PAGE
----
As young women, Yehudit and Rena lived on opposite hills in Israel. One night, when their husbands and sons were away fighting in the Yom Kippur War, Yehudit’s daughter fell gravely ill. With no hope of getting to a hospital, or of a doctor getting to them, Yehudit sold the infant to her friend, hoping that whatever curse had befallen her family would lift when the baby passed to another home. The gambit worked. The girl survived and, returned to her family, grew into adulthood. But when Rena’s own children die, she claims the daughter she bought decades before. In “Sister Hills,” one of eight stories in this new collection, Nathan Englander tells of what happens when Rena comes to get what’s hers.
Englander, who grew up in an Orthodox Jewish home, seems deeply fascinated with Jewish life, both Israeli and American. Other stories in the collection focus on a summer camp for Jewish seniors, an escalating war between a goy bully and a band of Jewish children in New Jersey, and a lapsed Jew who finds himself in a panopticon-like strip club in New York. The title piece involves a reunion of childhood friends in Florida who end up playing the “Anne Frank Game,” where they wonder which of their neighbours would shelter them if a second Holocaust came.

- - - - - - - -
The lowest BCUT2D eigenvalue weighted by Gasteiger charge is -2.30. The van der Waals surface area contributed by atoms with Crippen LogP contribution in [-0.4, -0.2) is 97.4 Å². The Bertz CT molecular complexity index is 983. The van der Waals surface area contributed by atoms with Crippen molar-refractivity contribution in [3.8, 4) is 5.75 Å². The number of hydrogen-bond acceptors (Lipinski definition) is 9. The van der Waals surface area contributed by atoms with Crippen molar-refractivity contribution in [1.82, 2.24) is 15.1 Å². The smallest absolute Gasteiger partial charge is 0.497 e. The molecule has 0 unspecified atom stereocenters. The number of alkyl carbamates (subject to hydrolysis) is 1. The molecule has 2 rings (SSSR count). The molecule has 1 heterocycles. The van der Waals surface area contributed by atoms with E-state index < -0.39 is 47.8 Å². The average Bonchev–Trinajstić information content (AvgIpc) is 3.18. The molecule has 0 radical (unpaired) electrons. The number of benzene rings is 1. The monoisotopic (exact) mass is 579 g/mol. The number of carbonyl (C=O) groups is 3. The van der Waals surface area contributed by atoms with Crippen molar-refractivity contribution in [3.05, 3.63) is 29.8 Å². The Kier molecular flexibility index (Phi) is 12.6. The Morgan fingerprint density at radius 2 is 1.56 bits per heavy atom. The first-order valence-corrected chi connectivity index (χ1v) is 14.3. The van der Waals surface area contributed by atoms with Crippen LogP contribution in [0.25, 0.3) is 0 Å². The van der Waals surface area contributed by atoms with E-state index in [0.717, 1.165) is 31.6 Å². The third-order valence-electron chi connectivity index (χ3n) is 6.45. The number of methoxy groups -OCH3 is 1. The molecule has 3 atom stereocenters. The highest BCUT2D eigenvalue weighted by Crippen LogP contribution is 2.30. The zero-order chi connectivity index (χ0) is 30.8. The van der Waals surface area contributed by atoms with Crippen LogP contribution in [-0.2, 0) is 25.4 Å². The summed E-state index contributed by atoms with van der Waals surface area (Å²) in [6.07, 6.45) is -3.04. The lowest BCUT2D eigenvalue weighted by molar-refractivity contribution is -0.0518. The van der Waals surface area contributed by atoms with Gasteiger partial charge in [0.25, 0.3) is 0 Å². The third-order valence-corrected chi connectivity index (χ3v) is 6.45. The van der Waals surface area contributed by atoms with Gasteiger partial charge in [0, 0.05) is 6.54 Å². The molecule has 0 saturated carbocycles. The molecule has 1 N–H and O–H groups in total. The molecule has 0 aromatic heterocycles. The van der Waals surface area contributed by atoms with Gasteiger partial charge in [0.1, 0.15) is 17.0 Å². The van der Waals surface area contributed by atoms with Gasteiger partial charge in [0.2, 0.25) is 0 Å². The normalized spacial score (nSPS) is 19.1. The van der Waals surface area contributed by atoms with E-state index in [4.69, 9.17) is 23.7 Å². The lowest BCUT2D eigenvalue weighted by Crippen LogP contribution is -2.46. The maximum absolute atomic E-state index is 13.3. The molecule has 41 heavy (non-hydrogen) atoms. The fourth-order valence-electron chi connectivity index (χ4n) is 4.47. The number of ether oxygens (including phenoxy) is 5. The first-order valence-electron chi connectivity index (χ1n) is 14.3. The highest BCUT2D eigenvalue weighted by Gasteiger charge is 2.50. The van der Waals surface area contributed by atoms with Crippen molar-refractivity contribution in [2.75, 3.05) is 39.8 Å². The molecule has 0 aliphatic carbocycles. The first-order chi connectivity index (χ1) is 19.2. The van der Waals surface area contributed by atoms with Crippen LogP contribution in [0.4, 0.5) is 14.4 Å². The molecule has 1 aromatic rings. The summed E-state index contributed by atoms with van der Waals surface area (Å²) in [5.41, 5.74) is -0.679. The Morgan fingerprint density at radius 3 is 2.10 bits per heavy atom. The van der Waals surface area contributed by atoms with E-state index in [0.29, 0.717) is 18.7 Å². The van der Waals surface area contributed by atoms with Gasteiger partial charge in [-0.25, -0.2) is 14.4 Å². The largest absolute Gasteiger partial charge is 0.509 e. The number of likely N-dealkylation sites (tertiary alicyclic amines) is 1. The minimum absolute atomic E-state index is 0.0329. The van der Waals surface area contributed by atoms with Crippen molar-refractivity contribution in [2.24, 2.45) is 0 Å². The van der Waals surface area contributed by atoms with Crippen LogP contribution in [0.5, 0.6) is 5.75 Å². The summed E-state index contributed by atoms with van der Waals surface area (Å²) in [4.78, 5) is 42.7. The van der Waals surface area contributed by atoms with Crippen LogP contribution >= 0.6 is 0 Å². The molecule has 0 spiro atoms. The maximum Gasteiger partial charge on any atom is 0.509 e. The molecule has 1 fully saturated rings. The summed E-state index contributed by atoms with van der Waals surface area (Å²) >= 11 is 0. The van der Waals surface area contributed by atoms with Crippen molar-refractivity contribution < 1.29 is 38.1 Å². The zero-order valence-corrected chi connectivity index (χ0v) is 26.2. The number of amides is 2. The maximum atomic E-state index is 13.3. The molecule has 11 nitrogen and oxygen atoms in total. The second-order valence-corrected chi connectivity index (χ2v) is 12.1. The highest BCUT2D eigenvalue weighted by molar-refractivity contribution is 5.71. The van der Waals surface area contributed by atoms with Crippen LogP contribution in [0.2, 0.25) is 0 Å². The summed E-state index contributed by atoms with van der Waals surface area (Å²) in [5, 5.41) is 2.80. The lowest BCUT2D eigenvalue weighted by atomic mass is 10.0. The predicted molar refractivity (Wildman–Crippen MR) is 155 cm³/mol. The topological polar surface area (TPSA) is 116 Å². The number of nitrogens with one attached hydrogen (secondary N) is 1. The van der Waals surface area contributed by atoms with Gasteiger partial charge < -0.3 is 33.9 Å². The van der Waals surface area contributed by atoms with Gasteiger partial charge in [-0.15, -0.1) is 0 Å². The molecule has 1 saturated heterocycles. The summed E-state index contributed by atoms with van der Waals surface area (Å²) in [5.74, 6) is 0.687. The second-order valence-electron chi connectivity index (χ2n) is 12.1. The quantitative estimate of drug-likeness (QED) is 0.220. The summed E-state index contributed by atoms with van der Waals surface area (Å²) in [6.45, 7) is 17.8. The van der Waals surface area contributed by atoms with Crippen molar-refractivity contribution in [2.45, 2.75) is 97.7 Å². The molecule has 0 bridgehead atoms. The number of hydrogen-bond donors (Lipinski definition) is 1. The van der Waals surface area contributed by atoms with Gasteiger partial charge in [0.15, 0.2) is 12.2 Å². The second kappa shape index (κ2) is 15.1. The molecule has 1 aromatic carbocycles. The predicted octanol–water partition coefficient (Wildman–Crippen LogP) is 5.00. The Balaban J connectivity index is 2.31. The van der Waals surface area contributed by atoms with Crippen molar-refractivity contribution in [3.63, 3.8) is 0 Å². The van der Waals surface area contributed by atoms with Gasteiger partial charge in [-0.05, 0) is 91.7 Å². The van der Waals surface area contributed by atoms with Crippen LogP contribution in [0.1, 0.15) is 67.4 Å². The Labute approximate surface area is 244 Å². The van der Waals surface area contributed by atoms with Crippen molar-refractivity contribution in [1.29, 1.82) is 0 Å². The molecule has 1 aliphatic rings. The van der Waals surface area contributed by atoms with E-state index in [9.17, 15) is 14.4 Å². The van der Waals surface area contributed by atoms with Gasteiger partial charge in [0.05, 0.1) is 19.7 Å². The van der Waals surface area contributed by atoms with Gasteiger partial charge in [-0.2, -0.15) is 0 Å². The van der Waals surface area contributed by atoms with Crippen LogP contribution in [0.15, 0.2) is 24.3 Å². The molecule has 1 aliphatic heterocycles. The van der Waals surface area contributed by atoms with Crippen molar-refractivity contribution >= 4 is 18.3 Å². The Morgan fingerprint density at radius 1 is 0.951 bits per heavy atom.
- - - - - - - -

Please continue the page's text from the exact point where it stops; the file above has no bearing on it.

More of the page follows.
Englander’s stories are sometimes disquieting and often funny. But all are outrageously accomplished. The most affecting piece in the collection is “Everything I Know About My Family On My Mother’s Side.” Raw and emotionally open, it features a narrator named Nathan and reads more like an essay than a short story. For the record, Englander says it’s “fiction, all the way. Except that it’s weaving back and forth across that line.” Regardless, it will likely stay with you for a very long time.